Publications Database

Welcome to the new Schulich Peer-Reviewed Publication Database!

The database is currently in beta-testing and will be updated with more features as time goes on. In the meantime, stakeholders are free to explore our faculty’s numerous works. The left-hand panel affords the ability to search by the following:

  • Faculty Member’s Name;
  • Area of Expertise;
  • Whether the Publication is Open-Access (free for public download);
  • Journal Name; and
  • Date Range.

At present, the database covers publications from 2012 to 2020, but will extend further back in the future. In addition to listing publications, the database includes two types of impact metrics: Altmetrics and Plum. The database will be updated annually with most recent publications from our faculty.

If you have any questions or input, please don’t hesitate to get in touch.


Search Results

Shiu-Yik Au, Ming Dong, and Xinyao Zhou (Forthcoming). "Does Social Interaction Spread Fear among Institutional Investors? Evidence from COVID-19", Management Science.

Open Access Download

Abstract We study how social connectedness affected mutual fund manager trading behavior in the first half of 2020. In the first quarter during which the COVID outbreak occurred, fund managers located in or socially connected to COVID hotspots sold more stock holdings compared to a control group of unconnected managers. The economic impact of social connectedness on stock holdings was comparable to that of COVID hotspots and was elevated among “epicenter” stocks most susceptible to the pandemic shock. In the second quarter, social interaction had an overall negative effect on fund performance, but this effect depended on manager skill; unskilled managers who were connected to the hotspots underperformed, while skillful managers suffered no deleterious effect. Our evidence suggests that social connections can intensify salience bias for all but the most skilled institutional investors, and policy makers should be wary of the destabilizing role of social networks during market downturns.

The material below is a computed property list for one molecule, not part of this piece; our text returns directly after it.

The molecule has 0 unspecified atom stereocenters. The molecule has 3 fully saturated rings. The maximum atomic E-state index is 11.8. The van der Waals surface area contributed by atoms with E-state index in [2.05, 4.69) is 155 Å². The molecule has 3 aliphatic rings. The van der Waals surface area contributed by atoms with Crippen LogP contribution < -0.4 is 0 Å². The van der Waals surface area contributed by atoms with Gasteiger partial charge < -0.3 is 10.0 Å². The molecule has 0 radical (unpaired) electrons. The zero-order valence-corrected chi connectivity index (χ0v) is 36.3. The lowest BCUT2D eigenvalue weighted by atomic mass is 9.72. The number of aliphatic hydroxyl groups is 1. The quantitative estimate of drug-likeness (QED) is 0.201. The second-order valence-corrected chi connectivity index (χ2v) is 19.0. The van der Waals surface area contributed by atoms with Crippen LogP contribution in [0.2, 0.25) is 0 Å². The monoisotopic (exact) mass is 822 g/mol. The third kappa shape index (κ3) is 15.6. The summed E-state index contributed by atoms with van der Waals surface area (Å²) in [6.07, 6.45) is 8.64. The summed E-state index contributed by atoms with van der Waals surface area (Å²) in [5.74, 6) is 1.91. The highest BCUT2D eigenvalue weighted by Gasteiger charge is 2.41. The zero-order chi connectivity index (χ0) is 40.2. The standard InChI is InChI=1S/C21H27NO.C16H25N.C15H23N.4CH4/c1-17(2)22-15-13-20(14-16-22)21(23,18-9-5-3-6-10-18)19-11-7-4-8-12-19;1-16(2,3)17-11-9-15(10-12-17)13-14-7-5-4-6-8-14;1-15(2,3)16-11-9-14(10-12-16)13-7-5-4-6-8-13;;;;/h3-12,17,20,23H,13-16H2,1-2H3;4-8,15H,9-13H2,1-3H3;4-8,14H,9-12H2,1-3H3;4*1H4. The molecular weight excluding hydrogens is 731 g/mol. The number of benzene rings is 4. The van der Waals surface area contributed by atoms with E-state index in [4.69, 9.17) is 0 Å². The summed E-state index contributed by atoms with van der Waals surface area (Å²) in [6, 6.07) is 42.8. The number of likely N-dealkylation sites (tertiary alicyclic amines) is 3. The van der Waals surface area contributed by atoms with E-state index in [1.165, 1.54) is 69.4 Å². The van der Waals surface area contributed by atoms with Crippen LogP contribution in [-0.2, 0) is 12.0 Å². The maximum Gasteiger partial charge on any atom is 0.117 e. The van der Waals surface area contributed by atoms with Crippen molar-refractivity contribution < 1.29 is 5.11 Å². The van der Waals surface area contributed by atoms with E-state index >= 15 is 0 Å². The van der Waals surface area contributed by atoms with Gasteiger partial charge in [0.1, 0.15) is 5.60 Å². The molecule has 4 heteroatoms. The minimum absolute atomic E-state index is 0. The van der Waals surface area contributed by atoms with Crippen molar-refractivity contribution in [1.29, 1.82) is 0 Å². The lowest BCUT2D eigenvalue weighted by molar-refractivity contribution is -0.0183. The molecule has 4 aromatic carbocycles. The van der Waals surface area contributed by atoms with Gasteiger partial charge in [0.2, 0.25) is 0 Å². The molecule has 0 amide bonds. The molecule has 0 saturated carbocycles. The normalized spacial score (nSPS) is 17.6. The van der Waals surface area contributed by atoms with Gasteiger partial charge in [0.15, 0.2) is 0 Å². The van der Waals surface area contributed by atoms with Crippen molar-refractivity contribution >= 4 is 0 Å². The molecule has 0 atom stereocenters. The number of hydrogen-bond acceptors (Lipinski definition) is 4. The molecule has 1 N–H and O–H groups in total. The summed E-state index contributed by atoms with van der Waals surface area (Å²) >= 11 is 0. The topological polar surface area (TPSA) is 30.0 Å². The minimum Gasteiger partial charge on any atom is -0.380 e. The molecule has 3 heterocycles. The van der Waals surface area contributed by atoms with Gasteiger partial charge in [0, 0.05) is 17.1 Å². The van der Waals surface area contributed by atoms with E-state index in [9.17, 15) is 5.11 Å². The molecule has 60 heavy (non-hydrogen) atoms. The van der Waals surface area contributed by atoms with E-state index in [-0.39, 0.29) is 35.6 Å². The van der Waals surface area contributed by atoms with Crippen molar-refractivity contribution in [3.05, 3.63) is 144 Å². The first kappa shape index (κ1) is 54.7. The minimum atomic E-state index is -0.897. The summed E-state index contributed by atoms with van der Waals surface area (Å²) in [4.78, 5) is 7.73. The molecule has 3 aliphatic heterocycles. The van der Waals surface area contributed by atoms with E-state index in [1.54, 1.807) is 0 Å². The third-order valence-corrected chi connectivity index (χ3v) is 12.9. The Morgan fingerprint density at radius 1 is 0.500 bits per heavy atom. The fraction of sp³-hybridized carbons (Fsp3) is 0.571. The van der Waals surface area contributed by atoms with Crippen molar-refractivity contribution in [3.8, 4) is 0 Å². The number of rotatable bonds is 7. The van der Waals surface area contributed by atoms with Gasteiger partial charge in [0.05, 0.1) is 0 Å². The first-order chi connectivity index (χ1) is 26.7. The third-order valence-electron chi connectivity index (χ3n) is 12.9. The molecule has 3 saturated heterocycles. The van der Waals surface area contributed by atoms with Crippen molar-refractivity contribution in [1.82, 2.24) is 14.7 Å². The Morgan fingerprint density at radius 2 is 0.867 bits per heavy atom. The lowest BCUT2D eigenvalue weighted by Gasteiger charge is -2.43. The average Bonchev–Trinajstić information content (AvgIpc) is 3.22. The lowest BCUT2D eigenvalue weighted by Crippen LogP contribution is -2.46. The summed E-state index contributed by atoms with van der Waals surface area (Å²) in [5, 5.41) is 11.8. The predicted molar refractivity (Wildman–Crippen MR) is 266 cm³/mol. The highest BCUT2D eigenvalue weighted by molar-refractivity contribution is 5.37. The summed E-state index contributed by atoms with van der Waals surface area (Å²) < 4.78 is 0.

Broman, M. and Shum, P. (2018). "Relative Liquidity, Fund Flows and Short‐Term Demand: Evidence from Exchange‐Traded Funds", The Financial Review, 53(1), 87-115.

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Abstract We show that highly liquid Exchange‐Traded Funds (ETFs), especially those that are more liquid than their underlying basket of securities (i.e., positive relative liquidity), are particularly attractive to investors. Using three definitions of liquidity, we find that relative liquidity predicts net fund flows, as well as inflows and outflows positively and significantly. We further document a liquidity clientele among institutional investors: (i) relative liquidity is significantly more important for short‐ than for long‐term investors; and (ii) relative liquidity is inversely related to investors’ average holding duration in the ETFs. These two findings provide evidence that relative liquidity encourages short‐term demand.